Then came a bit of controversy. With the Bills facing a 3rd and 10 on their next possession, and the crowd at GEHA Field in full voice, Allen dropped into the pocket to throw. Chris Jones broke through off the right edge, and while the quarterback tried to escape, he tumbled to the turf.
Allen burst to his feel screaming for a flag, arguing that Jones tripped him which should have been a penalty. His concerns were initially waved off by the official, but when Allen saw the replay on the scoreboard, he again pled his case.
Once more on deaf ears. But he certainly had an argument:
Kansas City took over on their own 22-yard line, with under eight minutes remaining. This was perhaps the moment the Bills and their fans had been contemplating since January. Could they get a stop against Mahomes in a moment like this?
They got the stop, and the player they added to close out drives like this one, the player they were perhaps missing last January, was the one to step up:
Von Miller, added in the offseason to bolster the Bills’ pass rush, beats the tackle and gets to Mahomes before he could target Travis Kelce downfield, and gets the sack. Instead of a big play for the Kansas City offense, the Bills defense was coming off the field with the kind of stop that eluded them last winter.
Now it was time for their offense to make a play.
It did not get off to an easy start. The Bills faced a 4th and inches in their own territory early in the drive, and again McDermott left his offense on the field. Allen converted on the sneak — with an assist from Davis on the push after coming in motion — to pick up their initial first down on the drive:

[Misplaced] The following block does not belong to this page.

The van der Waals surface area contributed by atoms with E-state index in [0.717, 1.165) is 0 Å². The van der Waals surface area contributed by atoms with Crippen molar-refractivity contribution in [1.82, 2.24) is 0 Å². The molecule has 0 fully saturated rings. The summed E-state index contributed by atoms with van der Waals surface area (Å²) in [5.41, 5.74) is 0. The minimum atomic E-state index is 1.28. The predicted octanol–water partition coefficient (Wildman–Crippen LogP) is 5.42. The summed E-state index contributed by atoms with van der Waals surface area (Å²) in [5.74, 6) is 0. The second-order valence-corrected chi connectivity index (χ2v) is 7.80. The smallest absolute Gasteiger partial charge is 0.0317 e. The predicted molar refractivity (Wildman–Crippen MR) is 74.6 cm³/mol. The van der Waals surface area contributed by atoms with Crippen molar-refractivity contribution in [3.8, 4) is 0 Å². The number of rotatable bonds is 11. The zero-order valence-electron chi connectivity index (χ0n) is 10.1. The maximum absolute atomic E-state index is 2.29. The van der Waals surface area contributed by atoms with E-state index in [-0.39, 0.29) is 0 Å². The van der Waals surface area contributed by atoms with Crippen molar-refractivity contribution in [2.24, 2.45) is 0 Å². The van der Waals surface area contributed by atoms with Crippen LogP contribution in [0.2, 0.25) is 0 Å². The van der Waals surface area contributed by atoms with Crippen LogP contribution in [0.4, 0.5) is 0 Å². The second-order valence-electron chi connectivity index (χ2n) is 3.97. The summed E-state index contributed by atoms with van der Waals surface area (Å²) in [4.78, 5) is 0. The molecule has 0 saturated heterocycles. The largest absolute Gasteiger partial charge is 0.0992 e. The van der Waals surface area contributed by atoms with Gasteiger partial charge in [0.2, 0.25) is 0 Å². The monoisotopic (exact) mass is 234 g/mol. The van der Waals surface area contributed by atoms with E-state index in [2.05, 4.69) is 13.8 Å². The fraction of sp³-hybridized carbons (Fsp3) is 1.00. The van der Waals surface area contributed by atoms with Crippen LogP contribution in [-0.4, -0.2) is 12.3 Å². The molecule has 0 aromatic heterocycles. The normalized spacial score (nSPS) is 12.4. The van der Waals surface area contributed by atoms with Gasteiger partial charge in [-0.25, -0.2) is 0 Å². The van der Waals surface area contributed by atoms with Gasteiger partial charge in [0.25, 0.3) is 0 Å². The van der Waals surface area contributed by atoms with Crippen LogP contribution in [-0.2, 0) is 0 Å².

Buffalo then faced a 3rd and 2 with the clock running towards the two-minute warning. Allen stood tall in the face of a blitz from Kansas City, hitting Diggs on a quick speed out along the left side of the field, coming out of a stack-slot alignment, to move the chains. That completion gave Buffalo a first down with 2:14 remaining, and the ball on the Chiefs’ 46-yard line.
Then on a 2nd and 10 right before the two minute warning, Allen and Diggs connected again on a deep curl route against zone coverage, getting the Bills down to the Chiefs’ 28-yard line.
Coming out of the time out, Ken Dorsey dialed up exactly what you would expect from one of these offenses.
Quarterback power sweep:
Allen’s run, and hurdle, gave the Bills a first down at the Chiefs’ 12-yard line. Now, the clock was a concern for Dorsey and the Bills. How much time do you want to leave for Mahomes?
They left a minute for him, as Allen connected with Dawson Knox on an out route in the left side of the end zone for the touchdown:
In January it was 13 seconds.
Today, it was 64 seconds. 64 seconds for the Bills to bury the memories of last winter. 64 seconds to put those stories to bed for the rest of the season. 64 seconds to perhaps inch closer to ensuring that any potential rematch would be in upstate New York, and not back at GEHA Field.
64 seconds. 64 seconds to forget about 13.
13 seconds later? The Bills defense had done it:
Taron Johnson jumped a route to perfection, stepping in front of a throw from Mahomes intended for rookie Skyy Moore, and he secured the interception. Giving the Bills possession with 51 seconds left. And a huge part of the play? Miller coming off the edge and splitting a double-team, forcing Mahomes off the spot.
The player they added in the offseason for this moment, creates the pressure for the Bills on the biggest snap of the game.
Buffalo was able to work the clock on their ensuing possession, forcing the Chiefs to burn their timeouts. But after Allen took a knee on third down, the Chiefs were unable to stop the clock, and Buffalo secured the victory.
And shrugged off the shackles of those 13 seconds from last January, having learned their lessons from last winter along the way.
Are the Bills the team to beat in the AFC? Right now, it sure looks like it.